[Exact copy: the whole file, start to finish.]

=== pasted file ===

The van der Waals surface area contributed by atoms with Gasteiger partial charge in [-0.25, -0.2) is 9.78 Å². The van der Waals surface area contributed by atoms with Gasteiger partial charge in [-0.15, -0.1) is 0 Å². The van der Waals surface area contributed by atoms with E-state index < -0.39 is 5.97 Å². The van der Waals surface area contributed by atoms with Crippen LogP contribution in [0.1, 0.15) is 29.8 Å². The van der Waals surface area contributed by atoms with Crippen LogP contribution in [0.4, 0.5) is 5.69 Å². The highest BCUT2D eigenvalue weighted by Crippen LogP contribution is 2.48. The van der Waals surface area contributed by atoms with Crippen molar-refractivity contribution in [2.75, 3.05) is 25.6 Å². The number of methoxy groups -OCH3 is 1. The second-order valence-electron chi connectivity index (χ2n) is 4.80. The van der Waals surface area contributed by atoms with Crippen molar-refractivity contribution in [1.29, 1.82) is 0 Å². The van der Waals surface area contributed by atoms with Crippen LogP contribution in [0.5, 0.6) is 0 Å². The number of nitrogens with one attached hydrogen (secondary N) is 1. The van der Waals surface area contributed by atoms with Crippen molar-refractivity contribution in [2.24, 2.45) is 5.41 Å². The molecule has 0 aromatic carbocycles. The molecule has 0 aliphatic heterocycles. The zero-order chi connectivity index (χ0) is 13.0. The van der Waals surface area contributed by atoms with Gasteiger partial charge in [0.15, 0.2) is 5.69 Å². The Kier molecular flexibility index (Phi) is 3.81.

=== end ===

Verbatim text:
The van der Waals surface area contributed by atoms with Gasteiger partial charge in [-0.25, -0.2) is 9.78 Å². The van der Waals surface area contributed by atoms with Gasteiger partial charge in [-0.15, -0.1) is 0 Å². The van der Waals surface area contributed by atoms with E-state index < -0.39 is 5.97 Å². The van der Waals surface area contributed by atoms with Crippen LogP contribution in [0.1, 0.15) is 29.8 Å². The van der Waals surface area contributed by atoms with Crippen LogP contribution in [0.4, 0.5) is 5.69 Å². The highest BCUT2D eigenvalue weighted by Crippen LogP contribution is 2.48. The van der Waals surface area contributed by atoms with Crippen molar-refractivity contribution in [2.75, 3.05) is 25.6 Å². The number of methoxy groups -OCH3 is 1. The second-order valence-electron chi connectivity index (χ2n) is 4.80. The van der Waals surface area contributed by atoms with Crippen molar-refractivity contribution in [1.29, 1.82) is 0 Å². The van der Waals surface area contributed by atoms with Crippen LogP contribution in [0.5, 0.6) is 0 Å². The number of nitrogens with one attached hydrogen (secondary N) is 1. The van der Waals surface area contributed by atoms with Crippen molar-refractivity contribution in [2.24, 2.45) is 5.41 Å². The molecule has 0 aromatic carbocycles. The molecule has 0 aliphatic heterocycles. The zero-order chi connectivity index (χ0) is 13.0. The van der Waals surface area contributed by atoms with Gasteiger partial charge in [0.15, 0.2) is 5.69 Å². The Kier molecular flexibility index (Phi) is 3.81.